Northern Nevada HOPES is hosting a Street Store clothing drive on Monday, October 6, at its campus on Fifth and Ralston streets.
The Street Store is a “free pop-up clothing store” event hosted by organizations across the globe to help give clothes to the homeless and low-income populations.
Street Stores are akin to open-air markets. Organizers download poster templates and hang clothing on cardboard posters, allowing patrons to choose outfits and take them home for free.
HOPES is accepting clothing donations for the Street Store at its administrative building located at 467 Ralston Street, in Reno, Monday to Friday, between 8 a.m. and 5 p.m. until Friday, October 3. HOPES would also like to encourage people to donate jackets and warm clothing to distribute to homeless clients during the upcoming winter season.
HOPES will offer men’s, women’s and children’s clothing and shoes as well as jackets and winter apparel.
The Street Store will be open for one day on October 6, from 10 a.m. to 2 p.m. to coincide with one of the Northern Nevada Food Bank’s food distribution days.
There are 3,000 homeless people in the immediate vicinity, according to a 2012 needs assessment HOPES conducted. Many already access HOPES’ medical services.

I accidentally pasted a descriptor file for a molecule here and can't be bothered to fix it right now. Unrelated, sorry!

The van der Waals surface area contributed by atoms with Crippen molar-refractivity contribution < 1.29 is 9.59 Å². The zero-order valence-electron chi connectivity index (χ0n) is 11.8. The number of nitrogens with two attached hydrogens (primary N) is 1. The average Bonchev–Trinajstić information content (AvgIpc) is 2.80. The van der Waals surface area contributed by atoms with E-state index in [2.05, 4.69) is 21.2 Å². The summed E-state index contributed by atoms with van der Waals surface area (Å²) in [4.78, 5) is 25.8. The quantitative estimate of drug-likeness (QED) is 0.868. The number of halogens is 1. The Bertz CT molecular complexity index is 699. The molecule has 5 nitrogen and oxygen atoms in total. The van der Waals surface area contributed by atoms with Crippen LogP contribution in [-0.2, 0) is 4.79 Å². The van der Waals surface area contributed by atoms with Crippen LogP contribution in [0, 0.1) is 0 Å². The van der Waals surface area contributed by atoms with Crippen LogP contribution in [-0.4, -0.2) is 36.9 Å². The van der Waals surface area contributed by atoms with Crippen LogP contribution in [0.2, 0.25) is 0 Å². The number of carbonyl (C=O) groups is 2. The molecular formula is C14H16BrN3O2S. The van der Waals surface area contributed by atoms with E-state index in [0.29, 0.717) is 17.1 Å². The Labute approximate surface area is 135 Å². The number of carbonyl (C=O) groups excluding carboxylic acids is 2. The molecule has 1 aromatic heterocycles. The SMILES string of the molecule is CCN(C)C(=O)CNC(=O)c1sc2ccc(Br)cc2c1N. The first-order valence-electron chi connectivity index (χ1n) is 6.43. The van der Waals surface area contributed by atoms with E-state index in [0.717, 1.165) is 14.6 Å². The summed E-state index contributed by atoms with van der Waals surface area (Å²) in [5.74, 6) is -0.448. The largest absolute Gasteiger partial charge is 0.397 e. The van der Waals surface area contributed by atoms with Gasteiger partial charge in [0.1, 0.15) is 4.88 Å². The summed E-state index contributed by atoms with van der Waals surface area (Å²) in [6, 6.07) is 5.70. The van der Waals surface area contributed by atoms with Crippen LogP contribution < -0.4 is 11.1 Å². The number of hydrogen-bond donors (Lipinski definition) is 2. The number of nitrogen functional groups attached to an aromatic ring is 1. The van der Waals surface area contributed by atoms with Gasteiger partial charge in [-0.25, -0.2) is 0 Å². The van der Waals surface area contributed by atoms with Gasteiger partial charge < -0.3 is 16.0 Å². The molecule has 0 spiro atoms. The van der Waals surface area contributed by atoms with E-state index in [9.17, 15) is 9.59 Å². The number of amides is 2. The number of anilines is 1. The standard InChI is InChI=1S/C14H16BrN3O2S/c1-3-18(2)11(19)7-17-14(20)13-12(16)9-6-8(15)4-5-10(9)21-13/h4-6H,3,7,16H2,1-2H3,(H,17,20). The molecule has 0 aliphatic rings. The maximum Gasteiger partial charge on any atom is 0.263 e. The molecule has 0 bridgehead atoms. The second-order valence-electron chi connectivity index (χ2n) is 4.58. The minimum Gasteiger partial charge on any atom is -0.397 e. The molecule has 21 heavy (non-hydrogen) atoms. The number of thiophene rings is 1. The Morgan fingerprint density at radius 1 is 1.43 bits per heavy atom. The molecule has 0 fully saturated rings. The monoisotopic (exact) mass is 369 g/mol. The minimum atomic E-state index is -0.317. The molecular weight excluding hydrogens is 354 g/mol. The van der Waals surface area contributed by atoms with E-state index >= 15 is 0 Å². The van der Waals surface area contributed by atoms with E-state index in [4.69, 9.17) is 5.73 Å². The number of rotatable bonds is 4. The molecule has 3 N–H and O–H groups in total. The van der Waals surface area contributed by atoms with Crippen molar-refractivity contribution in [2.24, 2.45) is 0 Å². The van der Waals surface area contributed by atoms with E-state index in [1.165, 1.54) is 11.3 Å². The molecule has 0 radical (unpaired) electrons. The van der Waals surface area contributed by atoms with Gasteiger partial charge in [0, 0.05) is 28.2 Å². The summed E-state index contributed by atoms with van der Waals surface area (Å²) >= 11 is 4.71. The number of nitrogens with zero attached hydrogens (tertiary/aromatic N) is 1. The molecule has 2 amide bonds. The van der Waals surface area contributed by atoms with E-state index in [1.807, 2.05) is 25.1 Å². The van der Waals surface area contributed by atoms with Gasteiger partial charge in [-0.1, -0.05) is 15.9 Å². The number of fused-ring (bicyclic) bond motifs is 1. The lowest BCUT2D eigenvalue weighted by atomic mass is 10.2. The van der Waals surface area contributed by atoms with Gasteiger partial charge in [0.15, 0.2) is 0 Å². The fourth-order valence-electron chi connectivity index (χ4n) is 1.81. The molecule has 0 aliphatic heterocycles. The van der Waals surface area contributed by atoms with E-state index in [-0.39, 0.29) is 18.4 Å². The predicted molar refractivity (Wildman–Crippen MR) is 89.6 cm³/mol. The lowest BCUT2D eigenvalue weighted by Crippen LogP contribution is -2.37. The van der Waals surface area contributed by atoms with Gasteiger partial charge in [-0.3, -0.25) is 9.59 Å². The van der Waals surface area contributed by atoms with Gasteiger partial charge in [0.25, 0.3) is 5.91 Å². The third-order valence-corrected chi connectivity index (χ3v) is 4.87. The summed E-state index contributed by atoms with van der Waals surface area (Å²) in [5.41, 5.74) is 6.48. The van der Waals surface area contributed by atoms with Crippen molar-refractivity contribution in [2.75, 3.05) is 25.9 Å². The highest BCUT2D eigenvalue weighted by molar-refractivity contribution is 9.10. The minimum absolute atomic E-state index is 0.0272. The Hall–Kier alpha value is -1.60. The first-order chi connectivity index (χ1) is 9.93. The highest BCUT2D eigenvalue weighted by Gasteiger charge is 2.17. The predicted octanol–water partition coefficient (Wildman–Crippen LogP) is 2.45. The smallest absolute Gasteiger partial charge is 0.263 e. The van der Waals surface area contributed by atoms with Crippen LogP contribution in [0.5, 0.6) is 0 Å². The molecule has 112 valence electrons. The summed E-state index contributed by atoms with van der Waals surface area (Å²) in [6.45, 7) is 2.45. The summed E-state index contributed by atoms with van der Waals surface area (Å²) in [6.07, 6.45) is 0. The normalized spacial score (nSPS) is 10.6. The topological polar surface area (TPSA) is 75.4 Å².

The project was founded in January 2014 in Cape Town, South Africa. Since the program’s inception, 15 street stores have been held in places including San Diego, Brussels and Brazil. As of Sep. 5, more than 900 applications have been submitted for organizations to hold their own Street Stores. Pictures and background information can be found on the nonprofit’s website thestreetstore.org.
Northern Nevada HOPES is a nonprofit community health center located in downtown Reno, Nevada. It provides integrated medical care and wellness services to individuals with and without health insurance. Founded in 1997, HOPES began as a comprehensive HIV care center and in 2012 grew into a primary medical care center. The clinic provides services on a sliding fee scale which includes primary care, chronic disease management, behavioral health counseling, case management, nutrition counseling, an on-site pharmacy, transportation, HIV and hepatitis C testing, and Change Point – Nevada’s first legal Syringe Services Program.
Miriam Hodgman is originally from San Francisco. She previously was the communications coordinator for the largest hunger-relief organization in Sonoma County, California. She has a bachelor’s degree in American history, with a minor in American Indian studies, from San Francisco State University, and has a master’s degree in public administration from Sonoma State University. She enjoys training a variety of martial arts.